However, the numbers of fish and macro-invertebrates targeted by the subsistence and small-scale commercial fishing industries are much lower than seen in many other comparable areas of the country, and, particularly on the west side of Beqa, near Yanuca Island, were quite starkly low, some of the lowest populations this surveyor has seen in over 20 years of carrying out reef surveys in Fiji.

Algal cover on the reef floors of the west Beqa reefs also correlates with the extremely low number of herbivorous animals such as sea cucumbers, surgeonfish and parrotfish. Such algal films can retard new coral settlement, and suggests that the extreme levels of overfishing in Beqa may very soon be at the point where the overall health of the reefs may become impacted in an irreversible way. 

Effects of Marine Protected Areas  

There were four MPAs within the surveyed reefs, of which two are regularly patrolled and enforced (Shark Reef Marine Reserve SRMR, and the Kauvala Tabu at Lawaki Beach House). The other two are larger, and more distant from the managing communities, so the level of observation and enforcement is uncertain. 

Coral cover and diversity did not seem to be affected by marine protection over fished reefs. Fish and invertebrate levels were low at all sites except the SRMR and, to a lesser extent the Lawaki MPA and one of the two survey sites within the Cavity MPA behind Yanuca Island. The other three MPA survey sites were no better, or in one, case worse, than fished sites, indicating the importance of proper management and enforcement on the success of marine protection.
Please click on the below for detail. 
Of interest, the results for the SRMR are merely from the shallow back of the reef where we actually expect to encounter less Fishes compared to the highly productive frontal reef slope to the deep Beqa Channel where we dive - and yet the Reserve is still a clear standout!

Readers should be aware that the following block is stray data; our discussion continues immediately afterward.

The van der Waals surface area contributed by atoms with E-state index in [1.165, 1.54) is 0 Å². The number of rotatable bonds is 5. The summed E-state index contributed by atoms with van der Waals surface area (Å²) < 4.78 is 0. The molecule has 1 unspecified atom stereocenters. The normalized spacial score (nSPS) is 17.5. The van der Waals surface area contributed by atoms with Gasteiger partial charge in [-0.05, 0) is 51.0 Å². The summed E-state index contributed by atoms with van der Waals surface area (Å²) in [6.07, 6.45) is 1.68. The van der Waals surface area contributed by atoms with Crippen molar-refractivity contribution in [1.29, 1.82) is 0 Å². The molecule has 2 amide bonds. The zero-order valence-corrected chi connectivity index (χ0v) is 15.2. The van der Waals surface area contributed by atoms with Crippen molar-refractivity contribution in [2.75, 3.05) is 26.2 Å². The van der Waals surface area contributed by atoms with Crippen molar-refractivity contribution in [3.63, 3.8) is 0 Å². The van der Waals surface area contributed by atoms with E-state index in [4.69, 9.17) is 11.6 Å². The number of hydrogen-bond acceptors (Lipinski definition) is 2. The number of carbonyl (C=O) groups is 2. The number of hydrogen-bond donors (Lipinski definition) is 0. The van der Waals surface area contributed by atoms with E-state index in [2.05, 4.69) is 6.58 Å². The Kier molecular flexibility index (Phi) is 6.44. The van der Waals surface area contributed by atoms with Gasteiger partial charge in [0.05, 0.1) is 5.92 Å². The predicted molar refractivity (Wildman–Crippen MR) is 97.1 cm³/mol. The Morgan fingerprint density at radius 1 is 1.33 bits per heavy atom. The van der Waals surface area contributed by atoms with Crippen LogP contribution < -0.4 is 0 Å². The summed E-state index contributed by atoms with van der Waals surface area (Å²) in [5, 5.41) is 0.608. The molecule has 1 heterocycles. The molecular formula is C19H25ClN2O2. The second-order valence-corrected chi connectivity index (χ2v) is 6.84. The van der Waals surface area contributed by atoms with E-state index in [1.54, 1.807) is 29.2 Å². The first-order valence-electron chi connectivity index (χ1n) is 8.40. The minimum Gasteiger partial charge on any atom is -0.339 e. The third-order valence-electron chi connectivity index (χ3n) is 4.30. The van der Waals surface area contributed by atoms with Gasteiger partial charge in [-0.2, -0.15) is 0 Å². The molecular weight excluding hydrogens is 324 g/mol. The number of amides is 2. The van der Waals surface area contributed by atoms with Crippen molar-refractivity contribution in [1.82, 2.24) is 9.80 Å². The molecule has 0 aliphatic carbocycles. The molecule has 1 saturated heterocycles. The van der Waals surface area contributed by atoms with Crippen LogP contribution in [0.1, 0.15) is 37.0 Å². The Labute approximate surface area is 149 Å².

Bingo - remember what I said here?
Convincing some village to declare a tabu is the easy part - but that it is only a start, and after that comes the real heavy lifting. One needs to train fish wardens (we have sponsored 5 courses and trained dozens of people so far), and then one has to engage in regular long-term monitoring and enforcement which is both expensive and bloody frustrating as it consists of tedious night-long patrols where little to nothing ever happens, and this often on the weekends where poaching is traditionally worst. And when you catch someone, the evidence collection and the prosecution are equally time consuming and laborious.
But it simply must be done - especially where one aggregates Fish and Sharks for tourism and has the moral obligation to assume their stewardship as a consequence!

So again, stop lying talking and start doing!
And to you out there: please do your due diligence - especially you clueless and frankly, terminally irritating  foreign chicks who fancy yourselves some sort of thought leaders and commentators of the local shark feeding scene!

Anyway. 
Let's go Shark diving - sustainably!

Sunday, August 18, 2019

CITES Cop 18 - it's Complicatedl!


So here we go.

The postponed CITES Cop is upon us.
"Our" people are advocating the listing of the two Makos, plus the Wedge- and Giant Guitarfishes - great guide here. For what it is worth, I've said what I wanted to say about the Makos here, and I fully support the listing of those poor highly targeted and now critically endangered Rays.

But that's not why I'm posting this.
Whilst searching for background info, I've stumbled about this post but above all, this in-depth position paper by the WWF. It's great stuff and should you be interested in the topic, I warmly recommend that you read it.

It is also bloody complicated.
Like always, achieving lasting wildlife conservation = halting extinction and limiting long-term mortality to below sustainable levels -which if we're honest is really the only thing that ultimately counts- is way more complex, detailed and comprehensive, and also way more challenging than commonly thought, see e.g. the reflections about hunting quotas, or the ongoing nightmare of trying to get a handle on the ivory trade (also read this!), or those dreadful tiger farms, or the often difficult coexistence between rural communities and wildlife to cite but a few, some of which requiring compromises that may greatly challenge one's ethical sensibilities.

Anyway.
When I read about representatives of  183 countries, 56 new proposals and about 550 species being affected, it promises to get interesting to say the least!

So best of luck everybody.
And to you all out there, beware of pied pipers and simple solutions!

Let's go Shark diving - sustainably!